Featuring the poetry of the late Paula Tatarunis set to Katz's music and performed by OddSong with vocalist Rebecca Shrimpton; saxophonists Phil Scarff, Melanie Howell Brooks, Jim Hobbs and Rick Stone; marimba player Vessela Stoyanova; violinist Helen Sherrah-Davies; JCA Winds, and the JCA Orchestra with special guest Oliver Lake.
"Katz has synthesized a wide range of influences including modern classical, folk/blues traditions, and the entire jazz legacy into a mature and personal compositional style." Ø Boston Phoenix
With Jailhouse Doc with Holes in Her Socks, jazz composer Darrell Katz introduces his latest ensemble, OddSong, an unusual and perfectly balanced group featuring four saxophones, violin, vibraphone/marimba, and voice. Listeners familiar with Katz's work with the Jazz Composers Alliance Orchestra (JCA Orchestra) will recognize many of the compositions. But Katz, who has consistently striven to push himself as a composer, has reimagined them for the more intimate setting of OddSong. Katz, a strikingly original compositional voice for more than 30 years, once again finds new orchestral colors, new moments of beauty, and new ways to inspire the improvisers in his band to great heights.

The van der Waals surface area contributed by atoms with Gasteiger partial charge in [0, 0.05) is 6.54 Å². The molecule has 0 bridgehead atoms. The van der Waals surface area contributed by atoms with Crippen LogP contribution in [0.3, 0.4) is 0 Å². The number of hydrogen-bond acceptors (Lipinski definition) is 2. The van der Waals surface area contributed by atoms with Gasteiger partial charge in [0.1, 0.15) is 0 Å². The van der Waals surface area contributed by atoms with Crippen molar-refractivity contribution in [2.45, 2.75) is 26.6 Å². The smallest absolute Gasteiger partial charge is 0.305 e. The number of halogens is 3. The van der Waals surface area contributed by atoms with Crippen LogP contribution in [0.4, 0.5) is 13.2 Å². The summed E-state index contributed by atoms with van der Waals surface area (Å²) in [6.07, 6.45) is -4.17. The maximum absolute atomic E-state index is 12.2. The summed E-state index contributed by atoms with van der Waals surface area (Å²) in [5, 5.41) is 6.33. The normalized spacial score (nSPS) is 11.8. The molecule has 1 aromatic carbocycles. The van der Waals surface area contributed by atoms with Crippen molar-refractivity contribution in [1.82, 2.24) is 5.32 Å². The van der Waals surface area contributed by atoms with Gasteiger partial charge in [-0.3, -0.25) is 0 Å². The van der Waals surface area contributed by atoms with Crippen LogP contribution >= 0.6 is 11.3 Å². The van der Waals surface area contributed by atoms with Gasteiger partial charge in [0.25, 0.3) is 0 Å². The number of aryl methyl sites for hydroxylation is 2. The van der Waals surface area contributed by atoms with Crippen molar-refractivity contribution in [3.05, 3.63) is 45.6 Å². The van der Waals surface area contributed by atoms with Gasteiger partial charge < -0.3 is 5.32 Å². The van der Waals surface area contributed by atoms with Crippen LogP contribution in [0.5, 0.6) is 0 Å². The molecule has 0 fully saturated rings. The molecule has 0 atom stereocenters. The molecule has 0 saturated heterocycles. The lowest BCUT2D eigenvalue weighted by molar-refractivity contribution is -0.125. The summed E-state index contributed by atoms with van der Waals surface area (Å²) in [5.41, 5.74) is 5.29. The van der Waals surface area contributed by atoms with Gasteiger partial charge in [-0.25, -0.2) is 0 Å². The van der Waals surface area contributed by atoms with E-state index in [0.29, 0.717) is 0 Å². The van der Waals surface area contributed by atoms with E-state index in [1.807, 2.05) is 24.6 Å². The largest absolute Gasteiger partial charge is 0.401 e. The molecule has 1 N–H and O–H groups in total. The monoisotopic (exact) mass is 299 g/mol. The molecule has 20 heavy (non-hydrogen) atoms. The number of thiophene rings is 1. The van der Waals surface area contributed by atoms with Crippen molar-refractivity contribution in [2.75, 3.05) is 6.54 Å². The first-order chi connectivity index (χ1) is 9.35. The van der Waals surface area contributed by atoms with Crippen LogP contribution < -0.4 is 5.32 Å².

Many of the album's new arrangements, as well as five new compositions, are settings of the poetry of the late poet Paula Tatarunis, whose words have inspired some of Katz's best work, and her spirit permeates the album. She provided the name of the ensemble in a poem in which she addressed Katz, her husband, as "Oddsong." And she was very much on the mind of everyone in the studio as the album was recorded while she was in critical condition in the hospital. "This album was not originally conceived as an homage to Paula; I just wanted to present the new group," Katz says. "But it became an unintended tribute to her when she tragically died four months later. She will always be part of my life, and in my heart forever."
From the beginning of the project, Katz was primarily interested in exploring the sonic potential of his new ensemble. "One of the challenges of a group like this is to find a way to keep the momentum going without drums and bass," Katz says. "Since I've composed for and recorded with the JCA Sax Quartet (I'm Me and You're Not, 1998), I already had some ideas. The additional instruments gave me more voices, colors, and textures to work with. And I knew they would blend really well."